Mitigation

Aerosol Sulfates. A Free Geoengineered Lunch?

In 1896 Svante Arrhenius published On the Influence of Carbonic Acid in the Air upon the Temperature of the Ground which laid out the foundation of how carbon dioxide affects global climate.  His suggestion that global coal production (then 500 million tons per year) could be so disruptive has been verified, hastened by soaring fossil fuel consumption, including a 17-fold increase in coal…

The Promise of Geographically Distributed Solar-Thermal Power

Renewable energy-based grids of the future face technical challenges on a large scale, the most obvious of which is the intermittent nature of most renewable sources of power: Solar and wind power both vary throughout daily and yearly cycles, while both are subject to highly unpredictable weather conditions.  While past studies have demonstrated that this variability can be balanced with fast-ramp…

Cloud Seeding: A Geo-Engineered Response to Climate Change?

Clouds, air pollutants, and the underlying landscapes all impact Earth’s energy budget in complex and competing ways.  Atmospheric scientists from Yale and Tokyo’s Todai University gathered at a YCEI sponsored forum in September to share how they use climate models to study how humans affect this nuanced system—and how we can possibly counteract global warming by manipulating cloud formation.

Analysis Suggests China's Solar Market Dominance Not "Intrinsic"

Over the last decade, the world’s solar photovoltaic (PV) industry grew robustly – bucking the trend of other industries during the downturn of 2008 - with a sustained annual growth rate of 52%. Over the same period, Chinese production of the dominant PV product, crystalline silicon (c-Si) PV, increased from negligible to nearly two-thirds of global output.

YCEI Postdoctoral Fellow Hired by Oxford

Geophysicist and YCEI postdoctoral researcher Christopher MacMinn will join the University of Oxford in October as a University Lecturer in Engineering Science.  The appointment comes at an exciting time, as the world looks for economically and environmentally viable ways to store captured CO2, just one potential application for his research into the physics of fluid flows in the earth’s subsurface.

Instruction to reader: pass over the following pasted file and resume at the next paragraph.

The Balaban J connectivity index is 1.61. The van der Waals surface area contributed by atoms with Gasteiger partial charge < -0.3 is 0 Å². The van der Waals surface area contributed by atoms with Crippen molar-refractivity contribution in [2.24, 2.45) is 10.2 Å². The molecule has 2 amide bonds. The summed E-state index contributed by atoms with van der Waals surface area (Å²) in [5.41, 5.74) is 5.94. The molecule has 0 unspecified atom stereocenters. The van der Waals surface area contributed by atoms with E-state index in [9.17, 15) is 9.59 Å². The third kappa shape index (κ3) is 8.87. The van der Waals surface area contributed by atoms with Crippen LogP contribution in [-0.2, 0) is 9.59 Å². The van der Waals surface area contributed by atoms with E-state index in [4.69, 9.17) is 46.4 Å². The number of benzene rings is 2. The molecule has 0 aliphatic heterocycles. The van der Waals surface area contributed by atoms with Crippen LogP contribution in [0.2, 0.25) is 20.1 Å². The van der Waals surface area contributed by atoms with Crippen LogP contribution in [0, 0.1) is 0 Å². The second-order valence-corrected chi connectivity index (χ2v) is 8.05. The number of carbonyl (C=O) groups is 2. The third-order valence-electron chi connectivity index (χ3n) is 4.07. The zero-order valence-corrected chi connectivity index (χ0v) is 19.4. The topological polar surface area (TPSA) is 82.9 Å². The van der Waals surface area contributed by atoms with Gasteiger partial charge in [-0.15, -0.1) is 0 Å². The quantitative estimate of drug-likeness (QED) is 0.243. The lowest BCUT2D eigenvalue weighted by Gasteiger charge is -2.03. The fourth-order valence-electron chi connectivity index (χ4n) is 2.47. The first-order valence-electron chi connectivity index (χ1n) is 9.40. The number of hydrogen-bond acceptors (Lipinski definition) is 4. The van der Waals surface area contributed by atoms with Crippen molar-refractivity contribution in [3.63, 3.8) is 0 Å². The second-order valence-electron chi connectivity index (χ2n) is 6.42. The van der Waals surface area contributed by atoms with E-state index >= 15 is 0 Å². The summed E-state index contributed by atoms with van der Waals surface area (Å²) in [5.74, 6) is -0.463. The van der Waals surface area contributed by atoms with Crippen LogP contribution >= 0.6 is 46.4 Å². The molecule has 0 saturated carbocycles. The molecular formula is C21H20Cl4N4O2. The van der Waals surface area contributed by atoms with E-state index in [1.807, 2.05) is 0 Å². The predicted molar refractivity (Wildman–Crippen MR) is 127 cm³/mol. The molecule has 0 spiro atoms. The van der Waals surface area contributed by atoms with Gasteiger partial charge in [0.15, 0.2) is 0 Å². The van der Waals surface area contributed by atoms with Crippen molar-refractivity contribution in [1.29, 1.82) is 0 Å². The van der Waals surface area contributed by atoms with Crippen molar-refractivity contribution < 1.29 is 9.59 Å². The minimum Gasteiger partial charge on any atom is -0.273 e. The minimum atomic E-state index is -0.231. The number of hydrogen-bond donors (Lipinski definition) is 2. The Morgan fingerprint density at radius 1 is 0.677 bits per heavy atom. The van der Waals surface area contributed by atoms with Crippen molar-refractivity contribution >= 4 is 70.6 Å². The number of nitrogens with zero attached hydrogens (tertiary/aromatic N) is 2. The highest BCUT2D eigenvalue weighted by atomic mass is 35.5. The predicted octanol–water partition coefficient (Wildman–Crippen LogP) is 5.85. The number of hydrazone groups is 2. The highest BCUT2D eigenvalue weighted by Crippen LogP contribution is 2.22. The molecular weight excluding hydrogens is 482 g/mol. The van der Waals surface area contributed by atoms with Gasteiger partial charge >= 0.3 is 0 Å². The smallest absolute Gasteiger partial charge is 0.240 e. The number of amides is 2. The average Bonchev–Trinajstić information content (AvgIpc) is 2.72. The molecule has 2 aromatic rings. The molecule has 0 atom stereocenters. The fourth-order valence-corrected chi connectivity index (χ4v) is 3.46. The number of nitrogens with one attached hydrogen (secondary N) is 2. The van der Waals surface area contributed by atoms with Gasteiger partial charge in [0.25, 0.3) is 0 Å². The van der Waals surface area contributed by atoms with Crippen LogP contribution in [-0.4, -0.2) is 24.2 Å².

Dissipation of pressure makes room for more CO2

A key challenge in large-scale carbon dioxide (CO2) sequestration is that injecting large amounts of CO2 pressurizes the subsurface. This pressurization is one fundamental limit on reservoir capacity because of the risk of reservoir damage and leakage. A new study by Kyung Won Chang and colleagues at the University of Texas at Austin will help to clarify this limitation. They study the role of pressure dissipation through the low-permeability layers that surround the injection reservoir.

Northeast Region Climate Change Assessment for the Next 100 years: Impacts, Mitigation, and Adaptation

Srinath’s post-doctoral research is focused on producing stakeholder-specific high-resolution climate projections for the New England region. He received his B.E. degree in Computer Science from University of Madras, India in 2004 and M.S. in Atmospheric Chemistry from North Carolina State University in 2007. During his Ph.D. at Yale University (graduated 2014), he worked on reconstructing changes in the global hydrological cycle during geological global warming events, using a combination of sedimentary biomarker records and paleoclimate models. 
 

Challenges of monitoring carbon dioxide in the subsurface

Large-scale carbon sequestration involves capturing carbon dioxide emitted from power plants and injecting it into underground reservoirs for long-term storage. Leakage from these storage reservoirs could lead to groundwater contamination, requiring that the spread of CO2 be monitored during and after injection. Seismic surveys are one key monitoring tool, but inferring the distribution CO2 deep in the subsurface from seismic reflection data can be very challenging.

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